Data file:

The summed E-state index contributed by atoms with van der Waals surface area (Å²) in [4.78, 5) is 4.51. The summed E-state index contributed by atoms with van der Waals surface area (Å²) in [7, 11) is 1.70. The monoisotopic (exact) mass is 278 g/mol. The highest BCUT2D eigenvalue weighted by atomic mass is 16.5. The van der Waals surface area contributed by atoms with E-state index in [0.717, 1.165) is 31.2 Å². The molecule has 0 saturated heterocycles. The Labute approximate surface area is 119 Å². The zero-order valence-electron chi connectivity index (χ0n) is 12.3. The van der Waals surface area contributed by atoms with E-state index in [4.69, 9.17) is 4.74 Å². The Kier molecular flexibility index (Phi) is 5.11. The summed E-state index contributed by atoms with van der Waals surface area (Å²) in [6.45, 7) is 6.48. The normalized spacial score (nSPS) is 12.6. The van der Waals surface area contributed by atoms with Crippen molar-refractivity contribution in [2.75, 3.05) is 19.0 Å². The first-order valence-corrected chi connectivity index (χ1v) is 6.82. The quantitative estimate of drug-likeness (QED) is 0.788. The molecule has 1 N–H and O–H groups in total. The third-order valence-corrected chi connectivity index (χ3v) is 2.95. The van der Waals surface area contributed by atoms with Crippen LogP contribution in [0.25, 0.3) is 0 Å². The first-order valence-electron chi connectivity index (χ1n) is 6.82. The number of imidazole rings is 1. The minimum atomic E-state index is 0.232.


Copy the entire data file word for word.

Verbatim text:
The summed E-state index contributed by atoms with van der Waals surface area (Å²) in [4.78, 5) is 4.51. The summed E-state index contributed by atoms with van der Waals surface area (Å²) in [7, 11) is 1.70. The monoisotopic (exact) mass is 278 g/mol. The highest BCUT2D eigenvalue weighted by atomic mass is 16.5. The van der Waals surface area contributed by atoms with E-state index in [0.717, 1.165) is 31.2 Å². The molecule has 0 saturated heterocycles. The Labute approximate surface area is 119 Å². The zero-order valence-electron chi connectivity index (χ0n) is 12.3. The van der Waals surface area contributed by atoms with E-state index in [4.69, 9.17) is 4.74 Å². The Kier molecular flexibility index (Phi) is 5.11. The summed E-state index contributed by atoms with van der Waals surface area (Å²) in [6.45, 7) is 6.48. The normalized spacial score (nSPS) is 12.6. The van der Waals surface area contributed by atoms with Crippen molar-refractivity contribution in [2.75, 3.05) is 19.0 Å². The first-order valence-corrected chi connectivity index (χ1v) is 6.82. The quantitative estimate of drug-likeness (QED) is 0.788. The molecule has 1 N–H and O–H groups in total. The third-order valence-corrected chi connectivity index (χ3v) is 2.95. The van der Waals surface area contributed by atoms with Crippen LogP contribution in [0.25, 0.3) is 0 Å². The first-order valence-electron chi connectivity index (χ1n) is 6.82. The number of imidazole rings is 1. The minimum atomic E-state index is 0.232.